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Address by Mr Justice Mostyn to the Hong Kong Family Law Association

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An analysis of the exercise of judicial discretion in the Family Law sphere

Address by Mr Justice Mostyn to the Hong Kong Family Law Association

British Consulate-General, Hong Kong

25 April 2019


“Discretion. It is a word embedded in the family lawyer’s mental lexicon. What does it mean? The instinctive response of many, perhaps most, is that it means that a judge has a virtually limitless freedom to do what he or she subjectively thinks is fair. Consider the famous words of Lord Justice Ormrod in Martin v Martin [1978] Fam 12:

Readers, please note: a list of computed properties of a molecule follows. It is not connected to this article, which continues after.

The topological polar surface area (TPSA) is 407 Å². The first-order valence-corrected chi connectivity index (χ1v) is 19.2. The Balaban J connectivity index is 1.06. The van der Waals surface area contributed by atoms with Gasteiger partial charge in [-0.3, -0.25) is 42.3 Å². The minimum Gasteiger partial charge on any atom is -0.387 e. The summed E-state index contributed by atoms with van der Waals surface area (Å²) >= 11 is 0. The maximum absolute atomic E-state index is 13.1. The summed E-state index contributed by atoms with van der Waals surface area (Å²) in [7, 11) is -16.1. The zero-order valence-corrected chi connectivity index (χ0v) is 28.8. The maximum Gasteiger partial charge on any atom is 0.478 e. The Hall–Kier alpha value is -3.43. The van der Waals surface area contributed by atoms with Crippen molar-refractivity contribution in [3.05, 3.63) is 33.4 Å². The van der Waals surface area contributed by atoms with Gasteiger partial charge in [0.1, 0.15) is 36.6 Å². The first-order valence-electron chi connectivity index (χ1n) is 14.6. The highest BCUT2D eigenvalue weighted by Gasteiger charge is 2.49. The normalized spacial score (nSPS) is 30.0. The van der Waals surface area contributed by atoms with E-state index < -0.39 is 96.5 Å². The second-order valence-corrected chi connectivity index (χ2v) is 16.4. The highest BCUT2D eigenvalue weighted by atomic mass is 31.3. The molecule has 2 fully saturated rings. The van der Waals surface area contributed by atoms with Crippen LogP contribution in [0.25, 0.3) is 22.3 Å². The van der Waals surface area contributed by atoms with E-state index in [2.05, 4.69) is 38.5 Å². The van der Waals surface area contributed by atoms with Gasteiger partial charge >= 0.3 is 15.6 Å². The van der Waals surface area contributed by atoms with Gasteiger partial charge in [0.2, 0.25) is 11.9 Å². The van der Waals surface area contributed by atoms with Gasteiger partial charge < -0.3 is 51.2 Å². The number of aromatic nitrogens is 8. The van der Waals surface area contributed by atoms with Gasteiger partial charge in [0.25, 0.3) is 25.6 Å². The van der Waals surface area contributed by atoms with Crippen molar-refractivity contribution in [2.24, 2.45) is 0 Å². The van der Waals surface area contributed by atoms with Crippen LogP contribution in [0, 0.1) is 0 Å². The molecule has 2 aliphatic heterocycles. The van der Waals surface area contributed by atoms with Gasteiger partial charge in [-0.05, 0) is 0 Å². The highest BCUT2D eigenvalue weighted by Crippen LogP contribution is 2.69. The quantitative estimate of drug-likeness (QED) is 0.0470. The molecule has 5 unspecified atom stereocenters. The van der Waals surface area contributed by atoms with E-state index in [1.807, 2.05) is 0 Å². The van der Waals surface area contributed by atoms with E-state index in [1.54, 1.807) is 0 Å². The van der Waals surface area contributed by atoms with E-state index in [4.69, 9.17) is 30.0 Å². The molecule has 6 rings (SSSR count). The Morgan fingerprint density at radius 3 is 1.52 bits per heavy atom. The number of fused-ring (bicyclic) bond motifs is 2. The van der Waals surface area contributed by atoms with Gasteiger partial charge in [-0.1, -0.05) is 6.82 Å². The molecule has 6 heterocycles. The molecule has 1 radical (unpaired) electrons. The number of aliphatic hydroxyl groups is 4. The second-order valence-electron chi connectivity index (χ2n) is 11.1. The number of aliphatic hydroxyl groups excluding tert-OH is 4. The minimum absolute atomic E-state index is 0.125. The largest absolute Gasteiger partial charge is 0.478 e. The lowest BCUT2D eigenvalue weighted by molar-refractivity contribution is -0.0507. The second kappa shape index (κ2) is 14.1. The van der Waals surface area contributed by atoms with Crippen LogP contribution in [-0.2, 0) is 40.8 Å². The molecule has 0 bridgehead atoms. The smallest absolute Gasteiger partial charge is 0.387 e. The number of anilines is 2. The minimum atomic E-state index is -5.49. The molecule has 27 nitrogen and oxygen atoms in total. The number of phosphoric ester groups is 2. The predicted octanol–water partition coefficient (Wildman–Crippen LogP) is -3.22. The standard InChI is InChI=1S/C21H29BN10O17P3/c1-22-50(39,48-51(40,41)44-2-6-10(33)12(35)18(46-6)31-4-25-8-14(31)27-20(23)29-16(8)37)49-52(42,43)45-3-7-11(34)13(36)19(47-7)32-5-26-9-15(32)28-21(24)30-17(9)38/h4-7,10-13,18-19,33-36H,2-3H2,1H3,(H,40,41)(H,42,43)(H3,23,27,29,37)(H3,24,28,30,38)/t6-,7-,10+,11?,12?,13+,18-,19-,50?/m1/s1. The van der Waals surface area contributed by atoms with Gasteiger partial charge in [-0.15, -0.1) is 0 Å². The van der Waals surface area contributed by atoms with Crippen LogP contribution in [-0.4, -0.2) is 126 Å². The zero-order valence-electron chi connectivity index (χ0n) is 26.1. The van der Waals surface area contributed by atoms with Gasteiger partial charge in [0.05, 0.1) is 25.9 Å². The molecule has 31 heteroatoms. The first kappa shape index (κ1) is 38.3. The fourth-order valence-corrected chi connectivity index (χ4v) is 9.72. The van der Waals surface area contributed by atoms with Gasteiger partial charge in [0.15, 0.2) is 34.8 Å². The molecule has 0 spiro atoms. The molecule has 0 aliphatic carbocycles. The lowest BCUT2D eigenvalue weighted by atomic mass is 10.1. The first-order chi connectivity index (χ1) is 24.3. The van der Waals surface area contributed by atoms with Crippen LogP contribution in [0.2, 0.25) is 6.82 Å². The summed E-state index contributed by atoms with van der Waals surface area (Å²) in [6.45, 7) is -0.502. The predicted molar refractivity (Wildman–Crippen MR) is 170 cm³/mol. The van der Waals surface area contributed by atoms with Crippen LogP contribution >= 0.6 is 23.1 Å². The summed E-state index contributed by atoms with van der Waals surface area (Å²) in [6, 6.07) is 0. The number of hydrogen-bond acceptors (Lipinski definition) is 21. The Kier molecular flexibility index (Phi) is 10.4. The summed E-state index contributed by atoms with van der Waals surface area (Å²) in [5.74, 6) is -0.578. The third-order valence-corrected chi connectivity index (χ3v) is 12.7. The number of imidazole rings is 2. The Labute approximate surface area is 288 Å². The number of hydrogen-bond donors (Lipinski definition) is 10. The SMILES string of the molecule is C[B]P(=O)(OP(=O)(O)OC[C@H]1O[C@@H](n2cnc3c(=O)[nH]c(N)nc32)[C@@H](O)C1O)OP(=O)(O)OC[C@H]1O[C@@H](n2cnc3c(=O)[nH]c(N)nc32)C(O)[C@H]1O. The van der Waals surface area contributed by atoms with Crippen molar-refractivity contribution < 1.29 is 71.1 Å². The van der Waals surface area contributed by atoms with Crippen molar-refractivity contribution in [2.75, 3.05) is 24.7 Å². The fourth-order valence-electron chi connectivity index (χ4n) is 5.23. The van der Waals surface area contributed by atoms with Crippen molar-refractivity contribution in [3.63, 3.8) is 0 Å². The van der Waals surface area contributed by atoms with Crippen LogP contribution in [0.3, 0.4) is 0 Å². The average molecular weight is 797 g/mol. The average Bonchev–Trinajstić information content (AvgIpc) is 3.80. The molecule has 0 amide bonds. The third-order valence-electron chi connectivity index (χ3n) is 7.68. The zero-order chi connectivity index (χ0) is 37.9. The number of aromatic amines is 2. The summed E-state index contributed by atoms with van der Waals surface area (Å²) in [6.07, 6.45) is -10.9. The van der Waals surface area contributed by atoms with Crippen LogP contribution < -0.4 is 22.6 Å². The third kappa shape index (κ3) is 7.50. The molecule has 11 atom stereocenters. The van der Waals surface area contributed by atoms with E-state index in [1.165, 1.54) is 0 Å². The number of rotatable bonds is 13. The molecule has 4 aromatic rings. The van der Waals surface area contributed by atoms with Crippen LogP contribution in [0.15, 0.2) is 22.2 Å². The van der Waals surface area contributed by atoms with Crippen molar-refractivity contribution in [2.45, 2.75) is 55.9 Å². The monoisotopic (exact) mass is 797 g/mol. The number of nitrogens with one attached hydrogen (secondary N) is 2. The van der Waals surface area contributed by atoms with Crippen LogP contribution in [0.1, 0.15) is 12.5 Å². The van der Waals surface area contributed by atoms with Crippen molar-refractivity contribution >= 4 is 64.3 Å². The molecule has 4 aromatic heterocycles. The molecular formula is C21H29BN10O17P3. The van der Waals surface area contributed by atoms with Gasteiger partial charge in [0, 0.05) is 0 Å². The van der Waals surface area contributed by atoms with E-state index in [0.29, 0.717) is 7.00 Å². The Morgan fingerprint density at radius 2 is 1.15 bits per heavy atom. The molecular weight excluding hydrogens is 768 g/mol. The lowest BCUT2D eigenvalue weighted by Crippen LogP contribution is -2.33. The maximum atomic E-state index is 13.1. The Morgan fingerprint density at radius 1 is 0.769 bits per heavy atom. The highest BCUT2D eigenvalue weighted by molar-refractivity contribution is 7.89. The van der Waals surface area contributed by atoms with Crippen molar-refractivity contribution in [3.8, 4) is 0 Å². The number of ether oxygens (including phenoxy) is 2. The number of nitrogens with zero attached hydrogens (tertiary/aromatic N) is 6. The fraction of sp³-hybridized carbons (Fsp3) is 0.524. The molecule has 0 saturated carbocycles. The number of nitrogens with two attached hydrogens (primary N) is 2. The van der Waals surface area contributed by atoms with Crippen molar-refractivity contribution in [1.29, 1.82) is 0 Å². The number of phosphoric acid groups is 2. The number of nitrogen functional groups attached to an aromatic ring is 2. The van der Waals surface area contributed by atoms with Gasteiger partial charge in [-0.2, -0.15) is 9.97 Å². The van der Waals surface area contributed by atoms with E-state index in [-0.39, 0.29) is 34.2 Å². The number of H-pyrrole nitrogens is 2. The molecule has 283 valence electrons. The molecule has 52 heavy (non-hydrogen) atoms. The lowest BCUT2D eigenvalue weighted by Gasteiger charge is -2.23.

“It is the essence of such a discretionary situation that the court should preserve, so far as it can, the utmost elasticity to deal with each case on its own facts. Therefore, it is a matter of trial and error and imagination on the part of those advising clients. It equally means that decisions of this court can never be better than guidelines. They are not precedents in the strict sense of the word. There is bound to be an element of uncertainty in the use of the wide discretionary powers given to the court under the Act of 1973, and no doubt there always will be, because as social circumstances change so the court will have to adapt the ways in which it exercises discretion.”

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